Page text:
Connect the dots

It really is stunning, the sheer amount of information at our fingertips on the Web. Perhaps I should not mention that the following is how I spend my weekend, but ... alas.

Yesterday, I finished Ender's Game (who knew? I'm sort of loving science fiction!), and I picked an unread book off my shelf: Simon Winchester's The Professor and the Madman: A Tale of Murder, Insanity, and the Oxford English Dictionary, the story of OED editor James Murray and contributor WC Minor, who happened to live (for more than 30 years) in an asylum.

I'm almost finished, and my God, how the world has changed. It took decades, and tens (hundreds? Thousands?) of volunteers, reading books in English and cataloguing words, illustrated by historical usage, on slips of paper that they then passed along to Murray. I can't speak to the process that goes into the dictionary's revision today, but information is just so much faster: you don't even have to thumb through impossible, unwieldy tomes any more, you can simply log on to I learned about the Web site's revamp (a list of changes can be found here) through a tweet by Felix Salmon; through February 5, 2011, you can log on for free and explore using the username "trynewoed" and the password "trynewoed." (Or, if you just want a glimpse of what one entry looks like, here is a sample, the definition of "digital.")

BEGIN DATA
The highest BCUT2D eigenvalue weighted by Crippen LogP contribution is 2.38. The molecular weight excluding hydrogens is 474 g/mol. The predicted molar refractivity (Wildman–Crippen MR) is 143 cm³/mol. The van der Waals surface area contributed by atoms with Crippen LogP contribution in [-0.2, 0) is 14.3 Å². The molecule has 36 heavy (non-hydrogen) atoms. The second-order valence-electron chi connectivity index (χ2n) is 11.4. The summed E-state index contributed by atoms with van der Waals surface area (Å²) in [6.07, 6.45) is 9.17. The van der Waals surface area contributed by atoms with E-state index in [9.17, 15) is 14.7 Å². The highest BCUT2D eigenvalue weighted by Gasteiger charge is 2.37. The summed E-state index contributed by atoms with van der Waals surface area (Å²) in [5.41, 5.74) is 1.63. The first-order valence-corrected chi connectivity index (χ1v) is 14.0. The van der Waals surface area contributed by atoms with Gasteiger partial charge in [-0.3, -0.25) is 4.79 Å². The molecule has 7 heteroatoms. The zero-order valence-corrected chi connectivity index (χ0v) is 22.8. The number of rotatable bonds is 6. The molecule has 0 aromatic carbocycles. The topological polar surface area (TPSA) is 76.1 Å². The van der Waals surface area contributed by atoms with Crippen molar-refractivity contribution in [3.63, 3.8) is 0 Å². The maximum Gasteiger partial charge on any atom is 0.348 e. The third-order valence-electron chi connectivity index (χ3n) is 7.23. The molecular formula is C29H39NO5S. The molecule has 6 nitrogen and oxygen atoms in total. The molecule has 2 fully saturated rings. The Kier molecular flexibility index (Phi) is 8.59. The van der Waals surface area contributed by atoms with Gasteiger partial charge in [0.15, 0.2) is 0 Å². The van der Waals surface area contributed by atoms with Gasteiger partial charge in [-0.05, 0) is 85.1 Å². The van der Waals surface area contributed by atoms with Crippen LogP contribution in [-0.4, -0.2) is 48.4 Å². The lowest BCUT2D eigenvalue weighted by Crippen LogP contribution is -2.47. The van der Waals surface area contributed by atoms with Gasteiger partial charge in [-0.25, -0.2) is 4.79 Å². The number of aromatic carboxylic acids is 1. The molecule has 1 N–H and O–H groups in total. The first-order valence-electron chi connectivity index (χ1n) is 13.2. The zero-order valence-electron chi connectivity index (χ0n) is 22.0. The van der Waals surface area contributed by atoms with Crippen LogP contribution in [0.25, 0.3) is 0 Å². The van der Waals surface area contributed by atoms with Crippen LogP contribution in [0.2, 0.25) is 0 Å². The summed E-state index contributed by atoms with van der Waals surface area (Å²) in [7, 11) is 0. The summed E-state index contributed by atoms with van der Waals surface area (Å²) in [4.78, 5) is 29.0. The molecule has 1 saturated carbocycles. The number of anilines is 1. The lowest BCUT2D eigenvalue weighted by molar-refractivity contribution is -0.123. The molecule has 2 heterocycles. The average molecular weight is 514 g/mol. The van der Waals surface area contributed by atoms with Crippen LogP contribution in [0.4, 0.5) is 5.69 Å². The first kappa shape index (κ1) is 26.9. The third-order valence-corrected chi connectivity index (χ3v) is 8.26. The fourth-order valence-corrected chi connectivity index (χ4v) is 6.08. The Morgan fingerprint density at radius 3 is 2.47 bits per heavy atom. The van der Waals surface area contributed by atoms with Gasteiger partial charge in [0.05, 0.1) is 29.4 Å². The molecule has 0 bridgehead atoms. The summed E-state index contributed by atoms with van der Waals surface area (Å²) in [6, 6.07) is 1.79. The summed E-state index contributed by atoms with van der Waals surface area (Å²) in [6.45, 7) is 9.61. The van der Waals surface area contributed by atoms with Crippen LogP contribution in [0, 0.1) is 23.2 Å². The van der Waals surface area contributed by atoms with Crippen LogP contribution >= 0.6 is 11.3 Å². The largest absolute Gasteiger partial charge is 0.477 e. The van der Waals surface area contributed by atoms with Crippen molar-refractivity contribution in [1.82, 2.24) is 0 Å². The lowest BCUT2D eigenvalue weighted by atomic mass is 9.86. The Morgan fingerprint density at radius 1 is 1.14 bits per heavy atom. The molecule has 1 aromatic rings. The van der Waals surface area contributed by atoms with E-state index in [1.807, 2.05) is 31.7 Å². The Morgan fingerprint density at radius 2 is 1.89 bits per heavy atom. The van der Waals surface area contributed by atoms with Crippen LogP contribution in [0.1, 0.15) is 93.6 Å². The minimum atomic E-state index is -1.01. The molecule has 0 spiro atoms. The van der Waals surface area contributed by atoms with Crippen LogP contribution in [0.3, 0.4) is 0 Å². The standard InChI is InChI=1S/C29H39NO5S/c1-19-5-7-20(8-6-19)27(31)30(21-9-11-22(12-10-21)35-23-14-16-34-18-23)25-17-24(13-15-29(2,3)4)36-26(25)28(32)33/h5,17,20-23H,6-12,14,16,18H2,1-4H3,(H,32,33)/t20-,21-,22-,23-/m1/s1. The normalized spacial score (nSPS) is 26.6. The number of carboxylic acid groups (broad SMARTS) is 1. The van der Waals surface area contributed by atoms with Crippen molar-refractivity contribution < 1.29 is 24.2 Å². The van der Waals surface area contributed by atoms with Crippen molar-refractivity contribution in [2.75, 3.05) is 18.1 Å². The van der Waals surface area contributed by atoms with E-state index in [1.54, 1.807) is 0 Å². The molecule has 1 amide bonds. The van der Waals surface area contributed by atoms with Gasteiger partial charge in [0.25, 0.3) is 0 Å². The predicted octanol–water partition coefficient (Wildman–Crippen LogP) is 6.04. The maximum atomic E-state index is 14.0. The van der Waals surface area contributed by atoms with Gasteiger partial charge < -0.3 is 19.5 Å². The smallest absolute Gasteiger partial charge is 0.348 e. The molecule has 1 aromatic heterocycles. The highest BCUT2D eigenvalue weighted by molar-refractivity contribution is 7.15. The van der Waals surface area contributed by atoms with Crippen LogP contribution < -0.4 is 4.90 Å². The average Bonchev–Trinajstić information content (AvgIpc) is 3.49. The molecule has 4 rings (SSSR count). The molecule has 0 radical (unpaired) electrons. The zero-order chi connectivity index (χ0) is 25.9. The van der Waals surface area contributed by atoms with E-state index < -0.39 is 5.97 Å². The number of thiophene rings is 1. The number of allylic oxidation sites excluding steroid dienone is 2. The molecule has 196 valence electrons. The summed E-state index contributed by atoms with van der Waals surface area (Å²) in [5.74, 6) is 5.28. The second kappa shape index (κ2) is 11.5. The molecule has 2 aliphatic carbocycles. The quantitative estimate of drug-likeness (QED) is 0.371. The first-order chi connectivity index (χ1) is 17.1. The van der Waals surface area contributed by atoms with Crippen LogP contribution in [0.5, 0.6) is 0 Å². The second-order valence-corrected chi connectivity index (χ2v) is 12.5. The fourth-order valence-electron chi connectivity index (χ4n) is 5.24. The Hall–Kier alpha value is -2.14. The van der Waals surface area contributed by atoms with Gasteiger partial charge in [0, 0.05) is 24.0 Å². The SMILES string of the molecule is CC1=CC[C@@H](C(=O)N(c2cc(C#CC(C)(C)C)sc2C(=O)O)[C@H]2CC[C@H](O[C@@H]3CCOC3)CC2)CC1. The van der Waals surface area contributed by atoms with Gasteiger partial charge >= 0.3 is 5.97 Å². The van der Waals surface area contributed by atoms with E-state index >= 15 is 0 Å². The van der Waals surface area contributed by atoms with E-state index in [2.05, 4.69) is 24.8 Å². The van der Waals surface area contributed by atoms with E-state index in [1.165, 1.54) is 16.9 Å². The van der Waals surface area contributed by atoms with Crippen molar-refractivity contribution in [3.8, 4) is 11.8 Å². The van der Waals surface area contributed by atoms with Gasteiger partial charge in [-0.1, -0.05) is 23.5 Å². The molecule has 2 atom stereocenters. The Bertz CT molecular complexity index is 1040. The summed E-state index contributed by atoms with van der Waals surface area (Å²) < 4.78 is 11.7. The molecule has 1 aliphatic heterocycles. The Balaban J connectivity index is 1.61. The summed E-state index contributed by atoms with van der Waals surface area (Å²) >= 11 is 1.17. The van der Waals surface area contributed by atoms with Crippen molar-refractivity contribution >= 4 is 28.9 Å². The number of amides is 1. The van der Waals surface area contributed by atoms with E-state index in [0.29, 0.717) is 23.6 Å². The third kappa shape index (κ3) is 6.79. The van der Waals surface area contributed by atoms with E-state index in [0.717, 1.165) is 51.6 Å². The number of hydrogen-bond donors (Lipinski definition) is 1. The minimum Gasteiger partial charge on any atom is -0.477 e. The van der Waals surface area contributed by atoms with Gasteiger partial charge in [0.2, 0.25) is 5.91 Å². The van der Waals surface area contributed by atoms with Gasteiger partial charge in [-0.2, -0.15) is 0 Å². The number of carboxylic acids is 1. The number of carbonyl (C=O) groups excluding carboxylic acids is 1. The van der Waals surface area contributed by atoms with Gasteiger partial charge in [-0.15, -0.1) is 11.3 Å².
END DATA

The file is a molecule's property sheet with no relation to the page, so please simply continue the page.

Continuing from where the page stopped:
But, being curious like a cat, I was not (am not) content to simply explore the high-level subjects of the book. No, Winchester repeatedly mentions a publication from that era, The Athenaeum (a literary and scientific review printed in London from 1828 to 1923), and I wanted to know more. It was a long shot, but there was so little to lose that I decided to try anyway: I plugged the title into Google Books.

Lo and behold, a copy of an issue covering January to June, 1870, popped up; the full text was available. This issue came from the Harvard University library. It is formatted in three columns and the type is tiny; it would be difficult, if not impossible, to undertake any academic research based on this digital collection, but for a dilettante such as myself, it is a gold mine.

I've been skimming the work for quite some time now. My progress is hampered by my frequent tracking down of other interesting books mentioned, even in passing. For example, I fell into a rabbithole looking at Old Merry's Queer Discourses on Queer Proverbs, for which the etching of the cat and mice above served as a frontispiece.

Who or what was "Old Merry"? Well, for that, I have no answer; Google did not provide adequate information, only references to "old, merry England," and a link back to The Athenaeum. To the New York Public Library with ye!